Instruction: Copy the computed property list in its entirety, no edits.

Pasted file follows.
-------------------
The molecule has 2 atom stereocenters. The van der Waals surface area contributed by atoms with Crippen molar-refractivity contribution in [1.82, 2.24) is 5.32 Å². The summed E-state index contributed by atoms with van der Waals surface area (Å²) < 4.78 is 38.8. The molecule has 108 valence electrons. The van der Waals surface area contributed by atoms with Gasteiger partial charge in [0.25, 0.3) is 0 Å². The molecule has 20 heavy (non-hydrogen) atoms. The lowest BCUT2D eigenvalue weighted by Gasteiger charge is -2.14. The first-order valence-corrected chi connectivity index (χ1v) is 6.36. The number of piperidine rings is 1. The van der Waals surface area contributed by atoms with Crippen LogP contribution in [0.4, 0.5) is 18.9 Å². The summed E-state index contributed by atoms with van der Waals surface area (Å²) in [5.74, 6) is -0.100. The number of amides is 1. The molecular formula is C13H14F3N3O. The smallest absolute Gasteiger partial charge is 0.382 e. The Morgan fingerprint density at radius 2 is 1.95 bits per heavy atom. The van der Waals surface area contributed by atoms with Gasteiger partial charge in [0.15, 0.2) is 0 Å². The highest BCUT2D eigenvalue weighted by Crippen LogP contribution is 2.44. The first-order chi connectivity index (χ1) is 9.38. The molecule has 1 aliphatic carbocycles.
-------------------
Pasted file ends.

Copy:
The molecule has 2 atom stereocenters. The van der Waals surface area contributed by atoms with Crippen molar-refractivity contribution in [1.82, 2.24) is 5.32 Å². The summed E-state index contributed by atoms with van der Waals surface area (Å²) < 4.78 is 38.8. The molecule has 108 valence electrons. The van der Waals surface area contributed by atoms with Gasteiger partial charge in [0.25, 0.3) is 0 Å². The molecule has 20 heavy (non-hydrogen) atoms. The lowest BCUT2D eigenvalue weighted by Gasteiger charge is -2.14. The first-order valence-corrected chi connectivity index (χ1v) is 6.36. The number of piperidine rings is 1. The van der Waals surface area contributed by atoms with Crippen LogP contribution in [0.4, 0.5) is 18.9 Å². The summed E-state index contributed by atoms with van der Waals surface area (Å²) in [5.74, 6) is -0.100. The number of amides is 1. The molecular formula is C13H14F3N3O. The smallest absolute Gasteiger partial charge is 0.382 e. The Morgan fingerprint density at radius 2 is 1.95 bits per heavy atom. The van der Waals surface area contributed by atoms with Gasteiger partial charge in [0.15, 0.2) is 0 Å². The highest BCUT2D eigenvalue weighted by Crippen LogP contribution is 2.44. The first-order chi connectivity index (χ1) is 9.38. The molecule has 1 aliphatic carbocycles.